“I’ve got the “Brainfingers” screen going and am watching Alpha and Beta ranges going up and down, seemingly at random (who would have thought there would be so much going on in my head).”

    That sounds like something interesting..

    If anyone has anything like i described so poorly above in the works.. i’d love to hear.. compusure (at) hotmail (dot) com.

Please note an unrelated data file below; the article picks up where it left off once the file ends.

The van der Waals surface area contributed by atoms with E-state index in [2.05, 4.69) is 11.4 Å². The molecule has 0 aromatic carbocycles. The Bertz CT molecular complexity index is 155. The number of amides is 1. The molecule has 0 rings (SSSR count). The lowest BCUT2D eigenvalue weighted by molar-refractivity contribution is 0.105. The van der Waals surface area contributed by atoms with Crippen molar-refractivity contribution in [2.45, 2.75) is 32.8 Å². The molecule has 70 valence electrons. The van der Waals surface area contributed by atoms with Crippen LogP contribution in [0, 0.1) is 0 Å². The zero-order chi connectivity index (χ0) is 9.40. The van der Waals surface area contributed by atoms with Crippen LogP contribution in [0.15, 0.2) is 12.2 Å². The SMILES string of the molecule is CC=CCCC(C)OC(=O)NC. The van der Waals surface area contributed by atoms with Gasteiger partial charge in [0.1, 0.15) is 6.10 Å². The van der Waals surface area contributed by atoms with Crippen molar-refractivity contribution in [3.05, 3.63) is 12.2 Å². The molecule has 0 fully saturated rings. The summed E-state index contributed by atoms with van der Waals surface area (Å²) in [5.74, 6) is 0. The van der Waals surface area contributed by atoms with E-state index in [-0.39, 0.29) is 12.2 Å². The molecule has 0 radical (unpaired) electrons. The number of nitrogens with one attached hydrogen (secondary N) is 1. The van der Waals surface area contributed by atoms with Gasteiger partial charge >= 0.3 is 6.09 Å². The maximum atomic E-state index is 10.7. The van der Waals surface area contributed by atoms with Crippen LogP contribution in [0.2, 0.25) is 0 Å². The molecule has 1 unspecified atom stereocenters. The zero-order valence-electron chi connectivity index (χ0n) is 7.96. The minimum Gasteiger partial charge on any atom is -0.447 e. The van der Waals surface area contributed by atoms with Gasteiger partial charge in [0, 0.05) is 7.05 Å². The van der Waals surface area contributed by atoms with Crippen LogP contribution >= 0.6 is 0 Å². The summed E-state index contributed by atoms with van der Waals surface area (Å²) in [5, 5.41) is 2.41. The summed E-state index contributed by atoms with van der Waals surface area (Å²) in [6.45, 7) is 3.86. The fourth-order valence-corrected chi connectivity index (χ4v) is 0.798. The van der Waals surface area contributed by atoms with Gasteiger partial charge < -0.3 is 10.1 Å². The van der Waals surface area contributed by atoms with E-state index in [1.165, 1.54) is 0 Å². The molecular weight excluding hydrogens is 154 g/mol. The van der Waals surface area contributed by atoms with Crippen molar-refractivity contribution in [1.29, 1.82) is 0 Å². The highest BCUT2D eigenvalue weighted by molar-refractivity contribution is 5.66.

11. So I just got my OCZ NIA and played with it for about 45 mins and am pretty excited. I will likely try and pick up some of the others that are being released as well.. I think that the OCZ NIA is a bit too geared to muscle movements and a bit less to the actual EEG type readings. I have a lot of computers around and power and etc that I will try and isolate from the next session. It is quite fascinating though.. What if we could train these devices for emotion as well? I can see that there are going to be huge use for these, once perfected for things such as dealith with ADHD, anger issues, product marketing research, understanding and recognizing emotions in others..etc.. I will carry on about this on my blog and am attempting to get distribution rights on some of the other devices to sell online. I registered a bunch of augmenting-reality/augmenting reality domains that i will try and get up and running soon as well. For now I will post here and on my own automatedhome.ca